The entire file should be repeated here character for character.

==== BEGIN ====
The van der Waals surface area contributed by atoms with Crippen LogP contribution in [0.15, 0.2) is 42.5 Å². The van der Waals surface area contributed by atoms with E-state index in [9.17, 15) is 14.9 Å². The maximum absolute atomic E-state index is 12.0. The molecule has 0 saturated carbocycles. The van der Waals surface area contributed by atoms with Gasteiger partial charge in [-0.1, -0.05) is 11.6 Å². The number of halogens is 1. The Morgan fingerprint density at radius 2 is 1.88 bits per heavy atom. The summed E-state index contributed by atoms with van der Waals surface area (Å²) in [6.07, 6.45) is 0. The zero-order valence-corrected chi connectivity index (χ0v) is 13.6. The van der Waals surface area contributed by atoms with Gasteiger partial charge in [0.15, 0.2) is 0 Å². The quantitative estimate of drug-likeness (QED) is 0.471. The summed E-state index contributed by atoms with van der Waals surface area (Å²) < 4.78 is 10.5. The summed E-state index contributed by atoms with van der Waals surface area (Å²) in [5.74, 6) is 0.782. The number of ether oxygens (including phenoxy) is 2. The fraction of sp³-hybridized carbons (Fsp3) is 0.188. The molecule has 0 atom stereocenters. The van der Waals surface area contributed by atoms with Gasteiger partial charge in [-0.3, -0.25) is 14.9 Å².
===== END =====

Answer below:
The van der Waals surface area contributed by atoms with Crippen LogP contribution in [0.15, 0.2) is 42.5 Å². The van der Waals surface area contributed by atoms with E-state index in [9.17, 15) is 14.9 Å². The maximum absolute atomic E-state index is 12.0. The molecule has 0 saturated carbocycles. The van der Waals surface area contributed by atoms with Gasteiger partial charge in [-0.1, -0.05) is 11.6 Å². The number of halogens is 1. The Morgan fingerprint density at radius 2 is 1.88 bits per heavy atom. The summed E-state index contributed by atoms with van der Waals surface area (Å²) in [6.07, 6.45) is 0. The zero-order valence-corrected chi connectivity index (χ0v) is 13.6. The van der Waals surface area contributed by atoms with Gasteiger partial charge in [0.15, 0.2) is 0 Å². The quantitative estimate of drug-likeness (QED) is 0.471. The summed E-state index contributed by atoms with van der Waals surface area (Å²) < 4.78 is 10.5. The summed E-state index contributed by atoms with van der Waals surface area (Å²) in [5.74, 6) is 0.782. The number of ether oxygens (including phenoxy) is 2. The fraction of sp³-hybridized carbons (Fsp3) is 0.188. The molecule has 0 atom stereocenters. The van der Waals surface area contributed by atoms with Gasteiger partial charge in [-0.3, -0.25) is 14.9 Å².